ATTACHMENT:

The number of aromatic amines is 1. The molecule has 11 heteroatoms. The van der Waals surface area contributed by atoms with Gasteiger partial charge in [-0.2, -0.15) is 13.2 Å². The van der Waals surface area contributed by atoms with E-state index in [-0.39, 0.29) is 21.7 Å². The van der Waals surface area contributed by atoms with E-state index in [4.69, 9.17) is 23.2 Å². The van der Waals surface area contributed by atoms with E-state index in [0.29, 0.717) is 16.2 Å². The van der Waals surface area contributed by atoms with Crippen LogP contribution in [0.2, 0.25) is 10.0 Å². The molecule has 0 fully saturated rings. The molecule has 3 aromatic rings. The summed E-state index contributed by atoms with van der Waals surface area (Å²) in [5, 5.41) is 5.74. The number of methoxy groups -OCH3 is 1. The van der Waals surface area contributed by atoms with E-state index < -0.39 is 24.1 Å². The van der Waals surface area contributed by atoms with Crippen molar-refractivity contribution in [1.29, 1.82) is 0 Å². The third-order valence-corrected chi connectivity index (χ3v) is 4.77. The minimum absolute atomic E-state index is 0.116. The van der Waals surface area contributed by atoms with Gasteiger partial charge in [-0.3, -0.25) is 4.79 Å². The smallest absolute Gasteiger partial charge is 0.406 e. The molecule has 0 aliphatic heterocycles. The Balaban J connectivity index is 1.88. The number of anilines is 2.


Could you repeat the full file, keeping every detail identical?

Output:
The number of aromatic amines is 1. The molecule has 11 heteroatoms. The van der Waals surface area contributed by atoms with Gasteiger partial charge in [-0.2, -0.15) is 13.2 Å². The van der Waals surface area contributed by atoms with E-state index in [-0.39, 0.29) is 21.7 Å². The van der Waals surface area contributed by atoms with E-state index in [4.69, 9.17) is 23.2 Å². The van der Waals surface area contributed by atoms with E-state index in [0.29, 0.717) is 16.2 Å². The van der Waals surface area contributed by atoms with Crippen LogP contribution in [0.2, 0.25) is 10.0 Å². The molecule has 0 fully saturated rings. The molecule has 3 aromatic rings. The summed E-state index contributed by atoms with van der Waals surface area (Å²) in [5, 5.41) is 5.74. The number of methoxy groups -OCH3 is 1. The van der Waals surface area contributed by atoms with E-state index < -0.39 is 24.1 Å². The van der Waals surface area contributed by atoms with Crippen molar-refractivity contribution in [1.29, 1.82) is 0 Å². The third-order valence-corrected chi connectivity index (χ3v) is 4.77. The minimum absolute atomic E-state index is 0.116. The van der Waals surface area contributed by atoms with Gasteiger partial charge in [-0.3, -0.25) is 4.79 Å². The smallest absolute Gasteiger partial charge is 0.406 e. The molecule has 0 aliphatic heterocycles. The Balaban J connectivity index is 1.88. The number of anilines is 2.